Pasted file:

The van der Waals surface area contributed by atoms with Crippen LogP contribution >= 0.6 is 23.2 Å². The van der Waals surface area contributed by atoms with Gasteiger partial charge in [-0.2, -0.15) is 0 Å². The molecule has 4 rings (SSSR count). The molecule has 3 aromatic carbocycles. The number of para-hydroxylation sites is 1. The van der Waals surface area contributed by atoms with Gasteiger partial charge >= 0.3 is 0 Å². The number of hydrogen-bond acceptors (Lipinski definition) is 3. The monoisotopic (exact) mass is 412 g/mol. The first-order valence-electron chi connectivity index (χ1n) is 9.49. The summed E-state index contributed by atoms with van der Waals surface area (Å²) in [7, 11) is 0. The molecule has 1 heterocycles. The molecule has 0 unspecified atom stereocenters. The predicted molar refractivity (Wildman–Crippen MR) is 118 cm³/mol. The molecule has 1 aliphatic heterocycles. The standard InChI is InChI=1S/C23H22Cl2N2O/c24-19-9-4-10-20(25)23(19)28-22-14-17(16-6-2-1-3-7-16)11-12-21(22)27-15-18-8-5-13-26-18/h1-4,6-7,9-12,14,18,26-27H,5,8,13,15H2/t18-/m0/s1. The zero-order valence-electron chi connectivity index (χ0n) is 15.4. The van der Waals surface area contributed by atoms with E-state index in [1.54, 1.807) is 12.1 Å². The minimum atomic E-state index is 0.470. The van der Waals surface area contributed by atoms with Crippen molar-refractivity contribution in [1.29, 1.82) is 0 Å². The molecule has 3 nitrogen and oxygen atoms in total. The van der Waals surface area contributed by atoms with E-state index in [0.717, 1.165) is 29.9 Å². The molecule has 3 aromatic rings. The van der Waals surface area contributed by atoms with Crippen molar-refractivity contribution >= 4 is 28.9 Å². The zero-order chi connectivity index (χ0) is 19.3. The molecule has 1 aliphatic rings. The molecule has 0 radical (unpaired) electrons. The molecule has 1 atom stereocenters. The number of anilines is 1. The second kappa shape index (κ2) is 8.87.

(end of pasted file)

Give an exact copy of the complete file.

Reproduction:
The van der Waals surface area contributed by atoms with Crippen LogP contribution >= 0.6 is 23.2 Å². The van der Waals surface area contributed by atoms with Gasteiger partial charge in [-0.2, -0.15) is 0 Å². The molecule has 4 rings (SSSR count). The molecule has 3 aromatic carbocycles. The number of para-hydroxylation sites is 1. The van der Waals surface area contributed by atoms with Gasteiger partial charge >= 0.3 is 0 Å². The number of hydrogen-bond acceptors (Lipinski definition) is 3. The monoisotopic (exact) mass is 412 g/mol. The first-order valence-electron chi connectivity index (χ1n) is 9.49. The summed E-state index contributed by atoms with van der Waals surface area (Å²) in [7, 11) is 0. The molecule has 1 heterocycles. The molecule has 0 unspecified atom stereocenters. The predicted molar refractivity (Wildman–Crippen MR) is 118 cm³/mol. The molecule has 1 aliphatic heterocycles. The standard InChI is InChI=1S/C23H22Cl2N2O/c24-19-9-4-10-20(25)23(19)28-22-14-17(16-6-2-1-3-7-16)11-12-21(22)27-15-18-8-5-13-26-18/h1-4,6-7,9-12,14,18,26-27H,5,8,13,15H2/t18-/m0/s1. The zero-order valence-electron chi connectivity index (χ0n) is 15.4. The van der Waals surface area contributed by atoms with E-state index in [1.54, 1.807) is 12.1 Å². The minimum atomic E-state index is 0.470. The van der Waals surface area contributed by atoms with Crippen molar-refractivity contribution in [1.29, 1.82) is 0 Å². The molecule has 3 nitrogen and oxygen atoms in total. The van der Waals surface area contributed by atoms with E-state index in [0.717, 1.165) is 29.9 Å². The molecule has 3 aromatic rings. The van der Waals surface area contributed by atoms with Crippen molar-refractivity contribution >= 4 is 28.9 Å². The zero-order chi connectivity index (χ0) is 19.3. The molecule has 1 aliphatic rings. The molecule has 0 radical (unpaired) electrons. The molecule has 1 atom stereocenters. The number of anilines is 1. The second kappa shape index (κ2) is 8.87.